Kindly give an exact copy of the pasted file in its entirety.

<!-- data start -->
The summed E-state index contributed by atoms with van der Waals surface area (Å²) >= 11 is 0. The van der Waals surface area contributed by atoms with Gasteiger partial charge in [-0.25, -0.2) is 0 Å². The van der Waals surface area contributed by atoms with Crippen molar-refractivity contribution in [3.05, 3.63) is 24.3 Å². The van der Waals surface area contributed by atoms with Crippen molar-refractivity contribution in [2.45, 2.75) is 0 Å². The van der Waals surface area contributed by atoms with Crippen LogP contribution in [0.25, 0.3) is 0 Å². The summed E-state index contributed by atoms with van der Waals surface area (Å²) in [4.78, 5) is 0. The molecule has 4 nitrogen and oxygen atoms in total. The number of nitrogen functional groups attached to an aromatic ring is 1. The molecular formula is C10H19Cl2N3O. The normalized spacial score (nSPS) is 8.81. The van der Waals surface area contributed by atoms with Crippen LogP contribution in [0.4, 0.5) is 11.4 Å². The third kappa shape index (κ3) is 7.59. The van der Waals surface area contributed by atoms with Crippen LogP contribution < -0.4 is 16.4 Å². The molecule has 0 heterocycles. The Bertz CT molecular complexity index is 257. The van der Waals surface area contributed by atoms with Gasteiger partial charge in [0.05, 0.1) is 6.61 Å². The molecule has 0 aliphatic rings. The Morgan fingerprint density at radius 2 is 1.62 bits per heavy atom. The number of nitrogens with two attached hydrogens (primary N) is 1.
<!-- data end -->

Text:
The summed E-state index contributed by atoms with van der Waals surface area (Å²) >= 11 is 0. The van der Waals surface area contributed by atoms with Gasteiger partial charge in [-0.25, -0.2) is 0 Å². The van der Waals surface area contributed by atoms with Crippen molar-refractivity contribution in [3.05, 3.63) is 24.3 Å². The van der Waals surface area contributed by atoms with Crippen molar-refractivity contribution in [2.45, 2.75) is 0 Å². The van der Waals surface area contributed by atoms with Crippen LogP contribution in [0.25, 0.3) is 0 Å². The summed E-state index contributed by atoms with van der Waals surface area (Å²) in [4.78, 5) is 0. The molecule has 4 nitrogen and oxygen atoms in total. The number of nitrogen functional groups attached to an aromatic ring is 1. The molecular formula is C10H19Cl2N3O. The normalized spacial score (nSPS) is 8.81. The van der Waals surface area contributed by atoms with Crippen LogP contribution in [0.4, 0.5) is 11.4 Å². The third kappa shape index (κ3) is 7.59. The van der Waals surface area contributed by atoms with Crippen LogP contribution < -0.4 is 16.4 Å². The molecule has 0 heterocycles. The Bertz CT molecular complexity index is 257. The van der Waals surface area contributed by atoms with Gasteiger partial charge in [0.05, 0.1) is 6.61 Å². The molecule has 0 aliphatic rings. The Morgan fingerprint density at radius 2 is 1.62 bits per heavy atom. The number of nitrogens with two attached hydrogens (primary N) is 1.